The UKALL14 misses the primary end point of improvement in event-free survival in patients with acute lymphoblastic leukemia.
Standard of care plus 4 doses of rituximab (Rituxan) did not significantly improve event-free survival (EFS) over standard of care for treatment of patients with acute lymphoblastic leukemia (ALL), missing the primary end point of the phase 3 UKALL14 study (NCT01085617).1
Although the 3-year EFS with the addition of rituximab to standard chemotherapy was not significant, UKALL14 showed that the combination was safe, even in patients for whom allogeneic hematopoietic stem-cell transplantation was a subsequent therapy. Moreover, risk of relapse and non-relapse mortality were reduced with the addition of rituximab and there was no apparent difference in graft-versus-host disease rates between the rituximab combination and chemotherapy-alone arms.
UKALL14 is randomized phase 3 study, which examined the standard chemotherapy to see how well it worked when given with or without rituximab and with or without nelarabine in patients with newly-diagnosed ALL.
“Four doses of rituximab added to standard-of-care chemotherapy during induction treatment for all adults aged 25-65 years, regardless of CD20 expression or BCR-ABL1 status, gave an event-free survival HR of 0.85 [95% CI, 0.69-1.06], which was greater than the 0.71 the study was powered to detect and hence did not meet the primary end point,” wrote the study authors led by David I Marks, MBBS, PhD FRCPath of Department of Hematology at University Hospitals Bristol and Amy A Kirkwood, MSc, Cancer Research UK & UCL Cancer Trials Center, University College London.
The randomized UKALL14 trial examined patients aged 25-65 years of age with newly diagnosed and previously untreated de-novo BCR-ABL1-negative ALL who had a pre-phase treatment of 5-7 days prior to registration. Patients with de-novo BCR-ABL1-positive ALL were eligible if they were aged 19-65 years.2
Other requirements included having HLA-compatible sibling or unrelated donor, having no blast transformation of chronic myeloid leukemia, no mature B-cell leukemia, and no known HIV infection.
Participants were randomly assigned 1:1 to standard-of-care induction therapy or standard-of-care induction therapy plus 4 doses of intravenous rituximab (375 mg/m2 on days 3, 10, 17, and 24). Further, randomization used minimization and was stratified by sex, age, and white blood cell count.
A total of 586 patients were randomly assigned to standard of care (n=292) or standard of care plus rituximab (n = 294). Nine patients were excluded from the final analysis due to misdiagnosis including 4 in the standard-of-care arm and 5 in the standard-of-care plus rituximab arm.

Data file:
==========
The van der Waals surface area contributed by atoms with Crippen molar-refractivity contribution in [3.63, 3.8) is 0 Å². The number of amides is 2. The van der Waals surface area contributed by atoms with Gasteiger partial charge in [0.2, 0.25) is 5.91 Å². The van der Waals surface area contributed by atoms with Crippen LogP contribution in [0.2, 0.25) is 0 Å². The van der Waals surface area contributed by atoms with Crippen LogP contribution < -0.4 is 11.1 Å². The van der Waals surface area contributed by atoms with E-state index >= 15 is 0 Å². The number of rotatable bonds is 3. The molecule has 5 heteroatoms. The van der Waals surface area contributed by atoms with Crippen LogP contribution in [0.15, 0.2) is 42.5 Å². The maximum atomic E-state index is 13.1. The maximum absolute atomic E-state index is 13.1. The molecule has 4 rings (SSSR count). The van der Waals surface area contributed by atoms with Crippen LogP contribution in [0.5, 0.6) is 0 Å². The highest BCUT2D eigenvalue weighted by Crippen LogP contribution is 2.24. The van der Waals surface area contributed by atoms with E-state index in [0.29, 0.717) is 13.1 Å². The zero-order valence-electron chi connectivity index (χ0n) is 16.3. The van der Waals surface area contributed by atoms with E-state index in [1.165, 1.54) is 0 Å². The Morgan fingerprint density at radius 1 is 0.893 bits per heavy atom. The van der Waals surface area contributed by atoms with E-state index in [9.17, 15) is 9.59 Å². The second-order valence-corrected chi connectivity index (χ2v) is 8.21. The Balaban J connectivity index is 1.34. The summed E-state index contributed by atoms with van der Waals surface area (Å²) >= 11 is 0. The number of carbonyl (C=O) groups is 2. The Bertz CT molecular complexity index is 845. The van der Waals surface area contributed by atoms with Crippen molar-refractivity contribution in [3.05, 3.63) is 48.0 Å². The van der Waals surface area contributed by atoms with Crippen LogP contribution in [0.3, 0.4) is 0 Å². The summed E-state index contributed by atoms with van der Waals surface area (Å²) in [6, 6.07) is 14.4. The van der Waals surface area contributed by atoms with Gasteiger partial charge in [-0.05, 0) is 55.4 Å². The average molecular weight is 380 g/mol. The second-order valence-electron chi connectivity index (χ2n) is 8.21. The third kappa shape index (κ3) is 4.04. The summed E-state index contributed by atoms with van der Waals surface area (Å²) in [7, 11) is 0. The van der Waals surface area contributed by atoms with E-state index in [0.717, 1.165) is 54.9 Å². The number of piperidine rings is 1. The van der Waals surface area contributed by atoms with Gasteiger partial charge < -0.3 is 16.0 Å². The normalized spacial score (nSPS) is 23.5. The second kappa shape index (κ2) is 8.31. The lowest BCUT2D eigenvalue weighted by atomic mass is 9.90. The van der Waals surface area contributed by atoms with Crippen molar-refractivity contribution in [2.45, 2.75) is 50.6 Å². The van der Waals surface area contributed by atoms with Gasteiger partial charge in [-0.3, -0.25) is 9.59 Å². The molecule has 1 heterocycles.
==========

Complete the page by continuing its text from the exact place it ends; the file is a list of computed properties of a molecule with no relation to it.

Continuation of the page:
The primary end point of the trial was EFS and safety was assessed within all participants who started trial treatment. Secondary end points consisted of anti-asparaginase antibodies in patients treated with monoclonal antibody therapy, overall survival (OS), complete remission (CR) rate, relapse rate, death in CR, toxicity, minimal-residual disease quantification after first phase of induction and post transplantation, and mucositis score in patients treated with palifermin.
Within the standard-of-care group, the median age was 45 years, 55% of participants were male (n = 159), 44% were female (n = 128), and 1 was intersex. There were 143 (59%) of 244 participants who had high-risk cytogenetics. In the standard-of-care plus rituximab group, the median age was 46 years with 55% of the participants being male (n = 159), 45% female (n = 130), and 140 (60%) of 235 participants having high-risk cytogenetics.
Findings revealed that after a median follow-up of 53.7 months, the 3-year EFS was 43.7% (95% CI, 37.8 – 49.5) for standard-of-care versus 51.4% (45.4-57.1) for standard-of-care plus rituximab (HR, 0.85; 95% CI 0.69-1.06; P =0.14).
In regard to safety, the most common adverse events (AEs) were infections and cytopenias. There were no differences in the rates of AEs between each group. Grade 5 AEs were fatal in 11 (4%) patients in induction phases 1 and 2 within the standard-of-care group and in 13 (5%) patients in the standard-of-care plus rituximab group. Further, 3-year non-relapse mortality was 23.7% (95% CI, 19.0 -29.4) in the standard-of-care group versus 20.6% (16.2- 25.9) in the standard-of-care plus rituximab group (HR, 0.88; 95% CI, 0.62-1.26; P =0.49).
“The UKALL14 B-cell randomization in which 4 doses of rituximab were added to standard of care did not show a statistically significant improvement in event-free survival. The full benefit of rituximab in patients with acute lymphoblastic leukemia is likely to require more prolonged administration of rituximab, as demonstrated by the GRAALL [NCT00327678] randomized controlled trial,” wrote Marks et al.